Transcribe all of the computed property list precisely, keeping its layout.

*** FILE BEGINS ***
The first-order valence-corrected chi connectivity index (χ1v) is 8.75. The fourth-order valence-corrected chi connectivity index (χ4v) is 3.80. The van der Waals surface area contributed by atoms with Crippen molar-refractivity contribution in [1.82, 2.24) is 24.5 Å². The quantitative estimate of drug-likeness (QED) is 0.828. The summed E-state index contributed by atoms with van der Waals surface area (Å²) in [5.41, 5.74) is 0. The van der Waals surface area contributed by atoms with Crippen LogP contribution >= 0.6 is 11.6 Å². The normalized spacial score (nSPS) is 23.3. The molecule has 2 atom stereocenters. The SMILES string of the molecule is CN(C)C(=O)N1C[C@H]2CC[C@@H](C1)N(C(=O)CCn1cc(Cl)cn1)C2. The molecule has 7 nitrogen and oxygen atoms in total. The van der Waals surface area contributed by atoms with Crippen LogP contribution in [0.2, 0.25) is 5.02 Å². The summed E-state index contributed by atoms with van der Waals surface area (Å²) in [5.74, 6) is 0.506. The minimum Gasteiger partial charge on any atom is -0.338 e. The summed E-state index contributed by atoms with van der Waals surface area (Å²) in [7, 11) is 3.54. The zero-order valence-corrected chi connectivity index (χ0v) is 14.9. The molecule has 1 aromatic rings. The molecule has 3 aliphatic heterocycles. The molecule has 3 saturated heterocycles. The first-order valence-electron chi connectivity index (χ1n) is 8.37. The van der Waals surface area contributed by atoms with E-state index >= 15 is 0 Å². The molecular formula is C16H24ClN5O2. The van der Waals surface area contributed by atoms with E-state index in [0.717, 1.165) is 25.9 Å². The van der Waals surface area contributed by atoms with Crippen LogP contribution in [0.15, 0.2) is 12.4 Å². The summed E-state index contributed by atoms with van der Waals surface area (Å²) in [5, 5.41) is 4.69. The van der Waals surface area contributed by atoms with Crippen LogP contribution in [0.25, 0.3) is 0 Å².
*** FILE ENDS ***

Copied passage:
The first-order valence-corrected chi connectivity index (χ1v) is 8.75. The fourth-order valence-corrected chi connectivity index (χ4v) is 3.80. The van der Waals surface area contributed by atoms with Crippen molar-refractivity contribution in [1.82, 2.24) is 24.5 Å². The quantitative estimate of drug-likeness (QED) is 0.828. The summed E-state index contributed by atoms with van der Waals surface area (Å²) in [5.41, 5.74) is 0. The van der Waals surface area contributed by atoms with Crippen LogP contribution >= 0.6 is 11.6 Å². The normalized spacial score (nSPS) is 23.3. The molecule has 2 atom stereocenters. The SMILES string of the molecule is CN(C)C(=O)N1C[C@H]2CC[C@@H](C1)N(C(=O)CCn1cc(Cl)cn1)C2. The molecule has 7 nitrogen and oxygen atoms in total. The van der Waals surface area contributed by atoms with Crippen LogP contribution in [0.2, 0.25) is 5.02 Å². The summed E-state index contributed by atoms with van der Waals surface area (Å²) in [5.74, 6) is 0.506. The minimum Gasteiger partial charge on any atom is -0.338 e. The summed E-state index contributed by atoms with van der Waals surface area (Å²) in [7, 11) is 3.54. The zero-order valence-corrected chi connectivity index (χ0v) is 14.9. The molecule has 1 aromatic rings. The molecule has 3 aliphatic heterocycles. The molecule has 3 saturated heterocycles. The first-order valence-electron chi connectivity index (χ1n) is 8.37. The van der Waals surface area contributed by atoms with E-state index >= 15 is 0 Å². The molecular formula is C16H24ClN5O2. The van der Waals surface area contributed by atoms with E-state index in [0.717, 1.165) is 25.9 Å². The van der Waals surface area contributed by atoms with Crippen LogP contribution in [0.15, 0.2) is 12.4 Å². The summed E-state index contributed by atoms with van der Waals surface area (Å²) in [5, 5.41) is 4.69. The van der Waals surface area contributed by atoms with Crippen LogP contribution in [0.25, 0.3) is 0 Å².